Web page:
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The Nordic House
Faroe Islands
History Erlendur Patursson (1913-1986), Faroese member of the Nordic Council, brought forward the idea of a Nordic cultural house in the Faroe Islands. A Nordic competition for architects was held in 1977, where 158 architects participated. Winners were Ola Steen from Norway and Kollbrún Ragnarsdóttir from Iceland. Based on the winning architect’s proposals, the project known as The Nordic House of the Faroe Islands, was endorsed by the Nordic Council and in 1980 Nordic tenders were invited for the project. The Nordic House in the Faroe Islands opened on May 8th, 1983. The cost was 70 Million Danish Kroner, of which the Nordic countries contributed 66% and the remaining 34% was financed by the Faroese government. The Nordic House is organised as a cultural organisation under the Nordic Council of Ministers who is subsidizing 92% of the annual budget while the Faroese government pays the remaining 8%. The Nordic House is run by a steering committee of 8, of which 3 are Faroese and 5 from the outside Nordic countries. Also there is a local advisory body of 15 members, representing the Faroese cultural organisations. A director is appointed by the steering committe for a 4 year period.
Copyright: Olavur frederiksen www.faroephoto.com
Type: Spherical
Resolution: 7364x3682
上传: 17/05/2010
更新: 14/07/2014
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Tags: nordic; house; nordurlandahusid; torshavn; art; concerts; theatre; exhibitions; architecture; grass; roof; bordkrokur; cultural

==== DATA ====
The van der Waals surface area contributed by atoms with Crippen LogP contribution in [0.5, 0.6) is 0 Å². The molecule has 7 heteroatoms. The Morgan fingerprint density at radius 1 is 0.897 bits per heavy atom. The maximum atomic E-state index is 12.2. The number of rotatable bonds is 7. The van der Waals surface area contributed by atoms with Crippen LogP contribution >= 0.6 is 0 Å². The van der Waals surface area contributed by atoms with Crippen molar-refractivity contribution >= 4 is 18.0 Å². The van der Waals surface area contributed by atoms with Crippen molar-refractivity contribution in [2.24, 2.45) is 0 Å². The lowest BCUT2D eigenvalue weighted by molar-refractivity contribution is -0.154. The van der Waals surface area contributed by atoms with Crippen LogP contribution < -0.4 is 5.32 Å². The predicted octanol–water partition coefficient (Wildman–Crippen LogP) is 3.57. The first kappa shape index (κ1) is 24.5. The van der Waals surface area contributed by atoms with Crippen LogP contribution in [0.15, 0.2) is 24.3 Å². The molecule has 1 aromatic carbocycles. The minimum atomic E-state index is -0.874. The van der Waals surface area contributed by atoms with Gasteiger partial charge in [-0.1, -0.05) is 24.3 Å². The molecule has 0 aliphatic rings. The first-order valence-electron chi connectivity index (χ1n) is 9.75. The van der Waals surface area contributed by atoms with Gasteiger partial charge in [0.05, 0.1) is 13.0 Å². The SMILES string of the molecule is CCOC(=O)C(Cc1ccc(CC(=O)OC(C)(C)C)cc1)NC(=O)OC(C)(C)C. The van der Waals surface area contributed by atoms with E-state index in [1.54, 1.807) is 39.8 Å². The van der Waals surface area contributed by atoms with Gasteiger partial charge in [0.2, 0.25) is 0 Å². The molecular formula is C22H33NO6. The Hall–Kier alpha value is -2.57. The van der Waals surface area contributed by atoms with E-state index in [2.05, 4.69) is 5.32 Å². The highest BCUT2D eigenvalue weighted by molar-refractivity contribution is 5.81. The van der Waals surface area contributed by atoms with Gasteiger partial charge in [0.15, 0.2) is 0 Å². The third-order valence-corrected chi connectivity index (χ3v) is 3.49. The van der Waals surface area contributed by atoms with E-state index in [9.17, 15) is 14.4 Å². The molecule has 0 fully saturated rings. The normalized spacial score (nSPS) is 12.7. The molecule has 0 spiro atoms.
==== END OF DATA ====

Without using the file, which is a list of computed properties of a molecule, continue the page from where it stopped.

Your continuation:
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Location and size Situated in the heart of the Gulf Stream in the North Atlantic at 62°00’N, the Faroe Islands lie northwest of Scotland and halfway between Iceland and Norway. The archipelago is composed of 18 islands covering 1399 km2 (545.3 sq.miles) and is 113 km (70 miles) long and 75 km (47 miles) wide, roughly in the shape of an arrowhead. There are 1100 km (687 miles) of coastline and at no time is one more than 5 km (3 miles) away from the ocean. The highest mountain is 882 m (2883 ft) above sea level and the average height above sea level for the country is 300 m (982 ft).   Climate The weather is maritime and quite changeable, from moments of brilliant sunshine to misty hill fog, to showers. The Gulf Stream encircling the islands tempers the climate. The harbours never freeze and the temperature in winter time is very moderate considering the high latitude. Snowfall occurs, but is shortlived. The average temperature ranges from 3°C in winter to 11°C in the summer. In sheltered areas, the temperature can be much higher, but the air is always fresh and clean no matter what the season.   Population The population is 48.520 (1st April 2008). About 19,400 people live in the metropolitan area which comprises Tórshavn, Kirkjubøur, Velbastaður, Nólsoy, Hestur, Koltur, Hoyvík, Argir, Kaldbak, Kaldbaksbotnur, Norðradalur, Syðradalur, Hvítanes, Sund, Kollafjørður, Signabøur and Oyrareingir, while about 4,700 people live in Klaksvík, the second largest town in the Faroe Islands.   Form of Government Since 1948, the Faroe Islands have been a self governing region of the Kingdom of Denmark. It has its own parliament and its own flag. It is not, however, a member of the European Union and all trade is governed by special treaties.   Languages Spoken Faroese is the national language and is rooted in Old Norse. Nordic languages are readily understood by most Faroese, and English is also widely spoken, especially among the younger people.   Religion Religion plays an important part in Faroese culture and over 80% of the population belong to the established church, the EvangelicalLutheran. 10% of the population belong to the Christian Brethren (Plymouth Brethren).   Industry The fishing industry is the most important source of income for the Faroes. Fish products account for over 97% of the export volume. Tourism is the second largest industry, followed by woollen and other manufactured products.